With love from an Ignorant American

April 13, 2018

Though much of the world has nearly forgotten the heinous conditions in Syria, which have not let up. Let's not forget. In reading about the most recent chemical attack in Syria (the only one reported on, but definitely not the only one to happen this year) I was met mostly with the politics of the situation. Who's on what side, and who's to blame. Meanwhile, thousands of Syrians are again being forced to flee their homes, on top of the 130,000 who've recently fled.

 

I know of one group, and there are likely others, on the ground with the Syrians, providing care and food and comfort where they can. The Preemptive Love Coalition (@preemptivelove) has been reporting the true situation, politics aside, and sharing the needs of the people. They give raw, live insight to the conditions in Syria. One photo I saw was of an old man in the middle of a street. The buildings on both sides were in ruins. It looked like it had once been a beautiful city. The sun was shining. Was the old man remembering days when things were better? When those beautiful streets were still intact?

 

In the face of all this tragedy, I'm humbled by my writing project. How I can even begin to understand what these people face every day? The ones who flee, and the ones who stay in war-torn countries. But I'm more convinced than ever that the US, and others in the world, need this message.

 

As I write this story from a fictional American refugee perspective, I'm finding it hard to imagine how an American would react. There are plenty in this country who live with hardships day in and day out. Poverty, racism, and violent crimes are rampant in America. For the most part, though, none of us can fathom what it would be like to live in constant terror. To be afraid of being attacked in your own home. It's outside our scope of experience.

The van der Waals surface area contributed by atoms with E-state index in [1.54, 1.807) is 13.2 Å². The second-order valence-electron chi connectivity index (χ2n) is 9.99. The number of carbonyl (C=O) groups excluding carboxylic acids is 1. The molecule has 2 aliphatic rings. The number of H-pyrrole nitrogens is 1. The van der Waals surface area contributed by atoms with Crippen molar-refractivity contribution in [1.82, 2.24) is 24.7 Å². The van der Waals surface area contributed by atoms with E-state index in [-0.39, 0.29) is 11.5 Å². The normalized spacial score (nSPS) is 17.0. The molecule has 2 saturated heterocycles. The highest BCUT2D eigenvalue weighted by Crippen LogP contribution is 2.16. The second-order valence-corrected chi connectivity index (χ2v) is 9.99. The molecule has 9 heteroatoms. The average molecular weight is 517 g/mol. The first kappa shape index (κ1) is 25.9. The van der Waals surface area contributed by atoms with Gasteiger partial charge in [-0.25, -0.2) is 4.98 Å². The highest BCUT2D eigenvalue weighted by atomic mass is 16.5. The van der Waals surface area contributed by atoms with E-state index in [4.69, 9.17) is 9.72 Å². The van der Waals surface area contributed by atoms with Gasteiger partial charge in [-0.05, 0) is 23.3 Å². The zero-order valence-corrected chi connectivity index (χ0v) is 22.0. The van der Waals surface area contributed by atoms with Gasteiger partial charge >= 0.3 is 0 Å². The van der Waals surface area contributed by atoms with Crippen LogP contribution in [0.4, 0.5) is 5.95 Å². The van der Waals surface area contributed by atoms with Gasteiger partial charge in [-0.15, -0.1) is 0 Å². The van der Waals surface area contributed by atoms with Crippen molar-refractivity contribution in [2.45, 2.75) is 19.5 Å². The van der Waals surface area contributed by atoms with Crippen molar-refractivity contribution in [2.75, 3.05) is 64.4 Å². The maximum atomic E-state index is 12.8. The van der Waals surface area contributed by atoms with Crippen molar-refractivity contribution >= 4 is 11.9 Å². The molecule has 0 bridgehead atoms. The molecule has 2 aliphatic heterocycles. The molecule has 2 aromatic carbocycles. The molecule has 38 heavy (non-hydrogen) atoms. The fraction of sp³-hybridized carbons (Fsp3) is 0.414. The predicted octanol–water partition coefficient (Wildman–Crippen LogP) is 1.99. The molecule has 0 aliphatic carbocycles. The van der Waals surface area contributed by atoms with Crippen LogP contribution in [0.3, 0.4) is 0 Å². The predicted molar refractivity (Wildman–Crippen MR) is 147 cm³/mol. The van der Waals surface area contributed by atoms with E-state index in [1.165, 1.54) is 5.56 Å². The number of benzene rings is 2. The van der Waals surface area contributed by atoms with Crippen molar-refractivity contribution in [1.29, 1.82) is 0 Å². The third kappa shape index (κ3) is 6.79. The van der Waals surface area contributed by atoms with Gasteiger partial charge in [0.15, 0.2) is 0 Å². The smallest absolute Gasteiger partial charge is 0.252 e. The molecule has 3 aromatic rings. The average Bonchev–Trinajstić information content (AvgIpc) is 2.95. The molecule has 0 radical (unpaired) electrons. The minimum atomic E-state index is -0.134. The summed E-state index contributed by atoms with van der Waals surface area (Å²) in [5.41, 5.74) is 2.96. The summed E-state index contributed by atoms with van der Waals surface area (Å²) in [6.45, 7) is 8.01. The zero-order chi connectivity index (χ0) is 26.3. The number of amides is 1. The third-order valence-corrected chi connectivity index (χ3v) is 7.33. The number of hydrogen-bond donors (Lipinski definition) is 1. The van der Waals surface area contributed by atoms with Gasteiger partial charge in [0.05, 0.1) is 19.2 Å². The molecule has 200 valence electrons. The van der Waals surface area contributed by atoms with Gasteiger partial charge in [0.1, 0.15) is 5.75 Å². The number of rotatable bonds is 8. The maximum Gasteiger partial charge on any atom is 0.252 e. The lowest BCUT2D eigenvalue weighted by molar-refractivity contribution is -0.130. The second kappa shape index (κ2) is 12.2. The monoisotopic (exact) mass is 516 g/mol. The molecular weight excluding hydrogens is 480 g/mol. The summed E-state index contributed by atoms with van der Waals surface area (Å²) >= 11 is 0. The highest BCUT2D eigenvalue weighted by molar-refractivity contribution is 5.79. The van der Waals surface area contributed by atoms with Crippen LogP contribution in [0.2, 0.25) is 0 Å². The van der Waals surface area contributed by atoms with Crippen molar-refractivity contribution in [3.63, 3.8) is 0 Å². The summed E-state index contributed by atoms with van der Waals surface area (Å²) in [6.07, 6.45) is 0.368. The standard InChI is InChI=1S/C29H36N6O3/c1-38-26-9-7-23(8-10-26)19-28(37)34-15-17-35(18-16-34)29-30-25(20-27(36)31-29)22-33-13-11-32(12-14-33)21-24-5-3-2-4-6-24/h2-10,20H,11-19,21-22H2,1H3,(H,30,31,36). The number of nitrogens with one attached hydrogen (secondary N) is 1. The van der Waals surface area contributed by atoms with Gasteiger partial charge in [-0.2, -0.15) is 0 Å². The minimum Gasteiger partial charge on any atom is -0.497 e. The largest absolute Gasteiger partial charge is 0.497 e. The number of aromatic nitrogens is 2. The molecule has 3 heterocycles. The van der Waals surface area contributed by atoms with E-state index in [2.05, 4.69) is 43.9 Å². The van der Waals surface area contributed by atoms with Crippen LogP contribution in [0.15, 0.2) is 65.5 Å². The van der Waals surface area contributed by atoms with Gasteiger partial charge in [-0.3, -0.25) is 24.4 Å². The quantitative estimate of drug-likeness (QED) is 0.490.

Throwing my characters through tragic scenarios forces me to picture myself in these situations in order to write a believable and compelling story. It makes me grateful for my tiny house, even my postage-stamp sized kitchen. I want to take nothing I'm lucky enough to have for granted. But I also want to stand in solidarity with those who are suffering, and who are fleeing their homes, all over the world. Their lives are so valuable and precious. I want to do what I can through this book to open as many sheltered and entitled eyes I can, including my own.  

 

During college I took a wonderful literature class in which we read books written by women around the world who had overcome horrible life circumstances. I remember one memoir in particular about a woman who risked her life to flee North Korea with her children. By the end of that term, I was determined to write to give a voice to the voiceless in the world. Only with God's help can I begin to live up to that dream! Hopefully this book is the first of many such stories. 

 

     

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